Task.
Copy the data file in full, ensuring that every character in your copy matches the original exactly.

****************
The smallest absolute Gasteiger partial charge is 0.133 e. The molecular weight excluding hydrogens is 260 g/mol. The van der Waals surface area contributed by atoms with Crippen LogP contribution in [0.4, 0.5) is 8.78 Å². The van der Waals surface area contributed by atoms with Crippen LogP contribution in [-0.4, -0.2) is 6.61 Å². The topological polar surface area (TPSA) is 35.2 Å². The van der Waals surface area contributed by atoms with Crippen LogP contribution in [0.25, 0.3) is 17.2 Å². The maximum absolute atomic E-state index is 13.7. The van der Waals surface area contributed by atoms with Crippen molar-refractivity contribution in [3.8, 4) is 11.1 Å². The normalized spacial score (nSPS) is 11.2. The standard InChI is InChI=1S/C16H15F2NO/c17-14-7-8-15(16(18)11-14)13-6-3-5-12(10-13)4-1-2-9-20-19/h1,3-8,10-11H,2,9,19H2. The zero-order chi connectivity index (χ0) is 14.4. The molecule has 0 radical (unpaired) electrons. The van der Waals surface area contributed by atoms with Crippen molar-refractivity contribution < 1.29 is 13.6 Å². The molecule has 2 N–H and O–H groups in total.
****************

The smallest absolute Gasteiger partial charge is 0.133 e. The molecular weight excluding hydrogens is 260 g/mol. The van der Waals surface area contributed by atoms with Crippen LogP contribution in [0.4, 0.5) is 8.78 Å². The van der Waals surface area contributed by atoms with Crippen LogP contribution in [-0.4, -0.2) is 6.61 Å². The topological polar surface area (TPSA) is 35.2 Å². The van der Waals surface area contributed by atoms with Crippen LogP contribution in [0.25, 0.3) is 17.2 Å². The maximum absolute atomic E-state index is 13.7. The van der Waals surface area contributed by atoms with Crippen molar-refractivity contribution in [3.8, 4) is 11.1 Å². The normalized spacial score (nSPS) is 11.2. The standard InChI is InChI=1S/C16H15F2NO/c17-14-7-8-15(16(18)11-14)13-6-3-5-12(10-13)4-1-2-9-20-19/h1,3-8,10-11H,2,9,19H2. The zero-order chi connectivity index (χ0) is 14.4. The molecule has 0 radical (unpaired) electrons. The van der Waals surface area contributed by atoms with Crippen molar-refractivity contribution < 1.29 is 13.6 Å². The molecule has 2 N–H and O–H groups in total.